Tribunal rules Catholic agencies broke law, must allow homosexual adoptions


In a decision that may end decades of Catholic adoption services, a British Charity Tribunal has ruled that Catholic adoption agencies will be breaking the law if they decline to place children with homosexual couples.

The agencies find homes for hundreds of children each year but may be forced to close. One diocese has already said it is likely to close its adoption charities, the Daily Mail reports.

The Labour Party implemented sexual orientation anti-discrimination rules in a 2007 bill.
According to the Daily Mail, the Catholic Care charity, run by the Diocese of Leeds, said the right to discriminate against homosexual couples was “a principle of Catholic organization.”

Tribunal president Alison McKenna ruled that Catholic Care was “a well-respected voluntary adoption agency which has made a significant contribution to the provision of adoption services in this country and facilitated many successful adoption placements.”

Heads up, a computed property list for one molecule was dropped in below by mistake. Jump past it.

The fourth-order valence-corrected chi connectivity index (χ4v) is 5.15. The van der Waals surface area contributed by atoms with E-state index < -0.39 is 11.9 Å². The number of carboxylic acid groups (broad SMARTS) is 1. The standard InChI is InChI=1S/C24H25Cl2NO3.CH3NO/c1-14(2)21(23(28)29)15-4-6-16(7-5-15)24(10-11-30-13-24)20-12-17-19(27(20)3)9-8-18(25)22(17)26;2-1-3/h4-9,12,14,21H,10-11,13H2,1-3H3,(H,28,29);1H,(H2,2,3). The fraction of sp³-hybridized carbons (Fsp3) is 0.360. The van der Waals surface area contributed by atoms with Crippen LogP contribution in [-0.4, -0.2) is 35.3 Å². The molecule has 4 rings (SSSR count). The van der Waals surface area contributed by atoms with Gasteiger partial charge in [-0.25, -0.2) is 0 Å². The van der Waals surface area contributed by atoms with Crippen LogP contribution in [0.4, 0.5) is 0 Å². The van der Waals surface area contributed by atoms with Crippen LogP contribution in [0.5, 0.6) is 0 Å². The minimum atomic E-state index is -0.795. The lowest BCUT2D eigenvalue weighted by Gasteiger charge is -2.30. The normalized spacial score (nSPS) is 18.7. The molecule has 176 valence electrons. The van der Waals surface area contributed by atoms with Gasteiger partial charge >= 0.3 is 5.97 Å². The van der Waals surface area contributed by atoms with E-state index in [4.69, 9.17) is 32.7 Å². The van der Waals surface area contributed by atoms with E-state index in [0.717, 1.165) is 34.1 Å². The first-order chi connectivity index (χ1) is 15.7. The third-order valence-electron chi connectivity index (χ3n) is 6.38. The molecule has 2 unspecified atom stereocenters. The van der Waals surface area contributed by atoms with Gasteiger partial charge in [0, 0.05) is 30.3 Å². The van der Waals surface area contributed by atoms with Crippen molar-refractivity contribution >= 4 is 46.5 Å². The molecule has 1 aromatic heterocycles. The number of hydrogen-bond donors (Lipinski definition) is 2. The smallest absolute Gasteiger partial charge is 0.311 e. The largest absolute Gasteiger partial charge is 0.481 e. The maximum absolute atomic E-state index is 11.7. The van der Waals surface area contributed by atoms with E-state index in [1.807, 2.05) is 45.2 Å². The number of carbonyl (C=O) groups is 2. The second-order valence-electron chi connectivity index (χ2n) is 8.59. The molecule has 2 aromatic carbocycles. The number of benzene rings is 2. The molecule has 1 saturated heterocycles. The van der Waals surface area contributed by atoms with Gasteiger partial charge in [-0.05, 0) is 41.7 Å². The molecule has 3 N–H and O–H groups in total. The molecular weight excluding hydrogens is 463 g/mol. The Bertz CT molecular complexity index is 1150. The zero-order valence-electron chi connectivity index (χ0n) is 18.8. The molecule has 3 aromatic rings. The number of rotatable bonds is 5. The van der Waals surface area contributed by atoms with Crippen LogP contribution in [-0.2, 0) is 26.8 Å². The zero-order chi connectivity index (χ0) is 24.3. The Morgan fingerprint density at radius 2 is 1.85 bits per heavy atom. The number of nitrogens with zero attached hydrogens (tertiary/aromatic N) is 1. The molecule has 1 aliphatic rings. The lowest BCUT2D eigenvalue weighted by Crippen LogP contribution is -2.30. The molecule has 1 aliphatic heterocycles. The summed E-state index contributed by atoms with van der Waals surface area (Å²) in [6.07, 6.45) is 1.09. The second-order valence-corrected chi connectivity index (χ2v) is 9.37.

However, she joined two colleagues in ruling that its non-compliance with anti-discrimination law was unlawful.

After the Charity Tribunal ruled against the charity, a diocesan spokesman said that it “seems likely” that the charities will need to close their adoption services and one of their “flagship” services will be lost. The spokesman said the charities cannot provide unrestricted services without breaching their obligations to act according to Catholic teaching.

“We are concerned about the possible impact this will have on potential adoptive parents and children,” the spokesman added.

The government's regulations have already forced most of the 11 Catholic adoption agencies in England and Wales to sever their ties with the Church or close.

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